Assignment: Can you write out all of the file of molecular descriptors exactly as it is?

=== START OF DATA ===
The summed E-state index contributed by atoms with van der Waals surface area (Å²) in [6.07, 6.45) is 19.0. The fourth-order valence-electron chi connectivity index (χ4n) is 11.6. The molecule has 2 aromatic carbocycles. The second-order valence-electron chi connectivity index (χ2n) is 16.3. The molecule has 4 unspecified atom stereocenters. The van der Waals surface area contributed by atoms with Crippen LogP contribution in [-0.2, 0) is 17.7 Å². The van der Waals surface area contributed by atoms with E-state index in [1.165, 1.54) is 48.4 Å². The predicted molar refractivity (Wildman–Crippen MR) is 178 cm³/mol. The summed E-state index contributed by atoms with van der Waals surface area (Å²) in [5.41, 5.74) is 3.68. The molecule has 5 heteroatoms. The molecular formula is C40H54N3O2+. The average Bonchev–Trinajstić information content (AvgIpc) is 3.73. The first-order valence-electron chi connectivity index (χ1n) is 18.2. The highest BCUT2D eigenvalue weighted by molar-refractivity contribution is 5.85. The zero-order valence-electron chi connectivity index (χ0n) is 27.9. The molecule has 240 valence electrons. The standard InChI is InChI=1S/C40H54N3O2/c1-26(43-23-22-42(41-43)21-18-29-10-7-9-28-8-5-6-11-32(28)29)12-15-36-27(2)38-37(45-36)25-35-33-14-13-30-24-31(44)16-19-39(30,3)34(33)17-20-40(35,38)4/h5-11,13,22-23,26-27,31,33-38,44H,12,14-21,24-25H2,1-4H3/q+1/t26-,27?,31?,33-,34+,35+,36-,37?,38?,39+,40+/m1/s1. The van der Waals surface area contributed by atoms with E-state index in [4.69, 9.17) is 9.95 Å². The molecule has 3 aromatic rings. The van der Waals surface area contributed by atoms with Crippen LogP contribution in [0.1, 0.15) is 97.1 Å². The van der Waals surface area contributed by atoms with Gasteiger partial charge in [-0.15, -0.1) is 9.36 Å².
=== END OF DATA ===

The summed E-state index contributed by atoms with van der Waals surface area (Å²) in [6.07, 6.45) is 19.0. The fourth-order valence-electron chi connectivity index (χ4n) is 11.6. The molecule has 2 aromatic carbocycles. The second-order valence-electron chi connectivity index (χ2n) is 16.3. The molecule has 4 unspecified atom stereocenters. The van der Waals surface area contributed by atoms with Crippen LogP contribution in [-0.2, 0) is 17.7 Å². The van der Waals surface area contributed by atoms with E-state index in [1.165, 1.54) is 48.4 Å². The predicted molar refractivity (Wildman–Crippen MR) is 178 cm³/mol. The summed E-state index contributed by atoms with van der Waals surface area (Å²) in [5.41, 5.74) is 3.68. The molecule has 5 heteroatoms. The molecular formula is C40H54N3O2+. The average Bonchev–Trinajstić information content (AvgIpc) is 3.73. The first-order valence-electron chi connectivity index (χ1n) is 18.2. The highest BCUT2D eigenvalue weighted by molar-refractivity contribution is 5.85. The zero-order valence-electron chi connectivity index (χ0n) is 27.9. The molecule has 240 valence electrons. The standard InChI is InChI=1S/C40H54N3O2/c1-26(43-23-22-42(41-43)21-18-29-10-7-9-28-8-5-6-11-32(28)29)12-15-36-27(2)38-37(45-36)25-35-33-14-13-30-24-31(44)16-19-39(30,3)34(33)17-20-40(35,38)4/h5-11,13,22-23,26-27,31,33-38,44H,12,14-21,24-25H2,1-4H3/q+1/t26-,27?,31?,33-,34+,35+,36-,37?,38?,39+,40+/m1/s1. The van der Waals surface area contributed by atoms with E-state index in [4.69, 9.17) is 9.95 Å². The molecule has 3 aromatic rings. The van der Waals surface area contributed by atoms with Crippen LogP contribution in [0.1, 0.15) is 97.1 Å². The van der Waals surface area contributed by atoms with Gasteiger partial charge in [-0.15, -0.1) is 9.36 Å².